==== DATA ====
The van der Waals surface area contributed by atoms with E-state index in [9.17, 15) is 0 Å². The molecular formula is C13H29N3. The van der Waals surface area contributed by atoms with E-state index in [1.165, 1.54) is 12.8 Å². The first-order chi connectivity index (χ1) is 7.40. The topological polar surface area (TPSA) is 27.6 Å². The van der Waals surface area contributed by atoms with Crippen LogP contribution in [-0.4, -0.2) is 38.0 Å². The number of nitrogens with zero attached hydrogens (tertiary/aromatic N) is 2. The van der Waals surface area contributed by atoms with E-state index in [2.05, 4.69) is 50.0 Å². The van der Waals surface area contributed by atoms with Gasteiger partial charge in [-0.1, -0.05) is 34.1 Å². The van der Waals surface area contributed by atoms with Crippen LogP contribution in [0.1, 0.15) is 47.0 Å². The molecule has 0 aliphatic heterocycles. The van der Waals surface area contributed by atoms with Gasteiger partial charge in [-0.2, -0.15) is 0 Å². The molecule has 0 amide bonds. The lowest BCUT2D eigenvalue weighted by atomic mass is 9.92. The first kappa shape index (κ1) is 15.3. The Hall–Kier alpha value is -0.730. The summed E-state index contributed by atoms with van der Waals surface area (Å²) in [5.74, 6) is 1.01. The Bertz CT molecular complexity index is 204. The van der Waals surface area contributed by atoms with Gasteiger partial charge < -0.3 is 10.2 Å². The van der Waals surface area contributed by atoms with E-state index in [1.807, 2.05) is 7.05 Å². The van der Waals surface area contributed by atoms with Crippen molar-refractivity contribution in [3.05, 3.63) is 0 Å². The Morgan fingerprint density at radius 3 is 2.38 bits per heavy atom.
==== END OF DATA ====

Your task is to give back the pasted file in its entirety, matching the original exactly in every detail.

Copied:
The van der Waals surface area contributed by atoms with E-state index in [9.17, 15) is 0 Å². The molecular formula is C13H29N3. The van der Waals surface area contributed by atoms with E-state index in [1.165, 1.54) is 12.8 Å². The first-order chi connectivity index (χ1) is 7.40. The topological polar surface area (TPSA) is 27.6 Å². The van der Waals surface area contributed by atoms with Crippen LogP contribution in [-0.4, -0.2) is 38.0 Å². The number of nitrogens with zero attached hydrogens (tertiary/aromatic N) is 2. The van der Waals surface area contributed by atoms with E-state index in [2.05, 4.69) is 50.0 Å². The van der Waals surface area contributed by atoms with Gasteiger partial charge in [-0.1, -0.05) is 34.1 Å². The van der Waals surface area contributed by atoms with Crippen LogP contribution in [0.1, 0.15) is 47.0 Å². The molecule has 0 aliphatic heterocycles. The van der Waals surface area contributed by atoms with Gasteiger partial charge in [-0.2, -0.15) is 0 Å². The molecule has 0 amide bonds. The lowest BCUT2D eigenvalue weighted by atomic mass is 9.92. The first kappa shape index (κ1) is 15.3. The Hall–Kier alpha value is -0.730. The summed E-state index contributed by atoms with van der Waals surface area (Å²) in [5.74, 6) is 1.01. The Bertz CT molecular complexity index is 204. The van der Waals surface area contributed by atoms with Gasteiger partial charge < -0.3 is 10.2 Å². The van der Waals surface area contributed by atoms with E-state index in [1.807, 2.05) is 7.05 Å². The van der Waals surface area contributed by atoms with Crippen molar-refractivity contribution in [3.05, 3.63) is 0 Å². The Morgan fingerprint density at radius 3 is 2.38 bits per heavy atom.